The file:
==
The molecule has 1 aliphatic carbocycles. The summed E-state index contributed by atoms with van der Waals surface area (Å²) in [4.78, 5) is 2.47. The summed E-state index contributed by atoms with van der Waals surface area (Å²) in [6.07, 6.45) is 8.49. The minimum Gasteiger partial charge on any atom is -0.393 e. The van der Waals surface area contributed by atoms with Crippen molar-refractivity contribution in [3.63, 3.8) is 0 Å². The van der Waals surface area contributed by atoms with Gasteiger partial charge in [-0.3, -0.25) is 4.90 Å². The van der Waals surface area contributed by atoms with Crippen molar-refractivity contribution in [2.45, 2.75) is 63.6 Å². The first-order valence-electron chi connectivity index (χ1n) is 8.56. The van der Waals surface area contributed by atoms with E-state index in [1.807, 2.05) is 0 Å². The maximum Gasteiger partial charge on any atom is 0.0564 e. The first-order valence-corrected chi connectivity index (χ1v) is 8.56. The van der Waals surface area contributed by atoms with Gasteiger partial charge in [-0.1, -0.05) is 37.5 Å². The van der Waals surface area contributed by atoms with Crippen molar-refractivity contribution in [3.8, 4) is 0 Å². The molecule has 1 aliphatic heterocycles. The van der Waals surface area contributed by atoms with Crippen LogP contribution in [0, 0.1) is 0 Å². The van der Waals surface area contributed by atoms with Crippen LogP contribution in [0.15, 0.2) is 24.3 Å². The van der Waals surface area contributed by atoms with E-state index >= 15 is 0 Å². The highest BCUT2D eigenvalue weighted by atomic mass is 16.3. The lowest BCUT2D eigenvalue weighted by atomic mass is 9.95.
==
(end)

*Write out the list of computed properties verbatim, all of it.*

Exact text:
The molecule has 1 aliphatic carbocycles. The summed E-state index contributed by atoms with van der Waals surface area (Å²) in [4.78, 5) is 2.47. The summed E-state index contributed by atoms with van der Waals surface area (Å²) in [6.07, 6.45) is 8.49. The minimum Gasteiger partial charge on any atom is -0.393 e. The van der Waals surface area contributed by atoms with Crippen molar-refractivity contribution in [3.63, 3.8) is 0 Å². The van der Waals surface area contributed by atoms with Gasteiger partial charge in [-0.3, -0.25) is 4.90 Å². The van der Waals surface area contributed by atoms with Crippen molar-refractivity contribution in [2.45, 2.75) is 63.6 Å². The first-order valence-electron chi connectivity index (χ1n) is 8.56. The van der Waals surface area contributed by atoms with E-state index in [1.807, 2.05) is 0 Å². The maximum Gasteiger partial charge on any atom is 0.0564 e. The first-order valence-corrected chi connectivity index (χ1v) is 8.56. The van der Waals surface area contributed by atoms with Gasteiger partial charge in [-0.1, -0.05) is 37.5 Å². The van der Waals surface area contributed by atoms with Crippen molar-refractivity contribution in [3.8, 4) is 0 Å². The molecule has 1 aliphatic heterocycles. The van der Waals surface area contributed by atoms with Crippen LogP contribution in [0, 0.1) is 0 Å². The van der Waals surface area contributed by atoms with Crippen LogP contribution in [0.15, 0.2) is 24.3 Å². The van der Waals surface area contributed by atoms with E-state index >= 15 is 0 Å². The highest BCUT2D eigenvalue weighted by atomic mass is 16.3. The lowest BCUT2D eigenvalue weighted by atomic mass is 9.95.